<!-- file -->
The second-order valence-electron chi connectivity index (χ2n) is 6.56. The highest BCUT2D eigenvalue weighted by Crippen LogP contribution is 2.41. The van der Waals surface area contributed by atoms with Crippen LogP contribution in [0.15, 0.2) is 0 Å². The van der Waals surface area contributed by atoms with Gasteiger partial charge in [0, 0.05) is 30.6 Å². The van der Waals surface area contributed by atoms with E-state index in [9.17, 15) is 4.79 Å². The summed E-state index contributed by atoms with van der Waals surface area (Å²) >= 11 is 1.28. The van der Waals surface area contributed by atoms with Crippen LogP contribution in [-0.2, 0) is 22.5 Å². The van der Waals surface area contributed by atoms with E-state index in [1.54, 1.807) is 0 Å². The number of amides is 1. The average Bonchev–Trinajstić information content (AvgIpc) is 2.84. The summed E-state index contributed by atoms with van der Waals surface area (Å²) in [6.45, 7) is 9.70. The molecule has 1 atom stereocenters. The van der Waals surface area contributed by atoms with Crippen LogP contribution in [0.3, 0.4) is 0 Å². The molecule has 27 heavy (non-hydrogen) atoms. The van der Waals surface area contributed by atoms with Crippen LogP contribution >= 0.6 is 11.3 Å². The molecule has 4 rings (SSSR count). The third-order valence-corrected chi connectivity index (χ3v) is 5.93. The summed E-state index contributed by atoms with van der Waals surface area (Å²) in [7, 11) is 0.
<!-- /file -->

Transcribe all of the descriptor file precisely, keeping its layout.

The second-order valence-electron chi connectivity index (χ2n) is 6.56. The highest BCUT2D eigenvalue weighted by Crippen LogP contribution is 2.41. The van der Waals surface area contributed by atoms with Crippen LogP contribution in [0.15, 0.2) is 0 Å². The van der Waals surface area contributed by atoms with Gasteiger partial charge in [0, 0.05) is 30.6 Å². The van der Waals surface area contributed by atoms with E-state index in [9.17, 15) is 4.79 Å². The summed E-state index contributed by atoms with van der Waals surface area (Å²) >= 11 is 1.28. The van der Waals surface area contributed by atoms with Crippen LogP contribution in [-0.2, 0) is 22.5 Å². The van der Waals surface area contributed by atoms with E-state index in [1.54, 1.807) is 0 Å². The number of amides is 1. The average Bonchev–Trinajstić information content (AvgIpc) is 2.84. The summed E-state index contributed by atoms with van der Waals surface area (Å²) in [6.45, 7) is 9.70. The molecule has 1 atom stereocenters. The van der Waals surface area contributed by atoms with Crippen LogP contribution in [0.3, 0.4) is 0 Å². The molecule has 27 heavy (non-hydrogen) atoms. The van der Waals surface area contributed by atoms with Crippen LogP contribution >= 0.6 is 11.3 Å². The molecule has 4 rings (SSSR count). The third-order valence-corrected chi connectivity index (χ3v) is 5.93. The summed E-state index contributed by atoms with van der Waals surface area (Å²) in [7, 11) is 0.